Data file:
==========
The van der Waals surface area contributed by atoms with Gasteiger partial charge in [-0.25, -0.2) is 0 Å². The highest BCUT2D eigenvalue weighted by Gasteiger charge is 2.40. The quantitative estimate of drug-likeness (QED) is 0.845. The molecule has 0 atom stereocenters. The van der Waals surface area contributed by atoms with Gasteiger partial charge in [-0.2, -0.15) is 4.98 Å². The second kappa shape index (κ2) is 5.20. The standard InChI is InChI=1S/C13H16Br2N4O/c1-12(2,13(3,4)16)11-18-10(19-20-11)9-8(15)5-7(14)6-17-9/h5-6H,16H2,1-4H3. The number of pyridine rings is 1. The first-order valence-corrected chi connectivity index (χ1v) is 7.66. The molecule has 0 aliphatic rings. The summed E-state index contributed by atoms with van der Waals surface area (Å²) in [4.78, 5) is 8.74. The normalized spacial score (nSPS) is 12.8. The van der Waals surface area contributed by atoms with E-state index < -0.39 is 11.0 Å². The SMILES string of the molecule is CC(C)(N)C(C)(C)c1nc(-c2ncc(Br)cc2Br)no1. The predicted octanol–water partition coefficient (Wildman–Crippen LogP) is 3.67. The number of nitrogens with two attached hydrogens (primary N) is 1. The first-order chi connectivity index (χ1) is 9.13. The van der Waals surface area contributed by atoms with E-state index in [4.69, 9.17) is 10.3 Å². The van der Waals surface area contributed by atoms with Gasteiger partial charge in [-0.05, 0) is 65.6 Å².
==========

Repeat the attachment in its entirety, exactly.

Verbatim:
The van der Waals surface area contributed by atoms with Gasteiger partial charge in [-0.25, -0.2) is 0 Å². The highest BCUT2D eigenvalue weighted by Gasteiger charge is 2.40. The quantitative estimate of drug-likeness (QED) is 0.845. The molecule has 0 atom stereocenters. The van der Waals surface area contributed by atoms with Gasteiger partial charge in [-0.2, -0.15) is 4.98 Å². The second kappa shape index (κ2) is 5.20. The standard InChI is InChI=1S/C13H16Br2N4O/c1-12(2,13(3,4)16)11-18-10(19-20-11)9-8(15)5-7(14)6-17-9/h5-6H,16H2,1-4H3. The number of pyridine rings is 1. The first-order valence-corrected chi connectivity index (χ1v) is 7.66. The molecule has 0 aliphatic rings. The summed E-state index contributed by atoms with van der Waals surface area (Å²) in [4.78, 5) is 8.74. The normalized spacial score (nSPS) is 12.8. The van der Waals surface area contributed by atoms with E-state index < -0.39 is 11.0 Å². The SMILES string of the molecule is CC(C)(N)C(C)(C)c1nc(-c2ncc(Br)cc2Br)no1. The predicted octanol–water partition coefficient (Wildman–Crippen LogP) is 3.67. The number of nitrogens with two attached hydrogens (primary N) is 1. The first-order chi connectivity index (χ1) is 9.13. The van der Waals surface area contributed by atoms with E-state index in [4.69, 9.17) is 10.3 Å². The van der Waals surface area contributed by atoms with Gasteiger partial charge in [-0.05, 0) is 65.6 Å².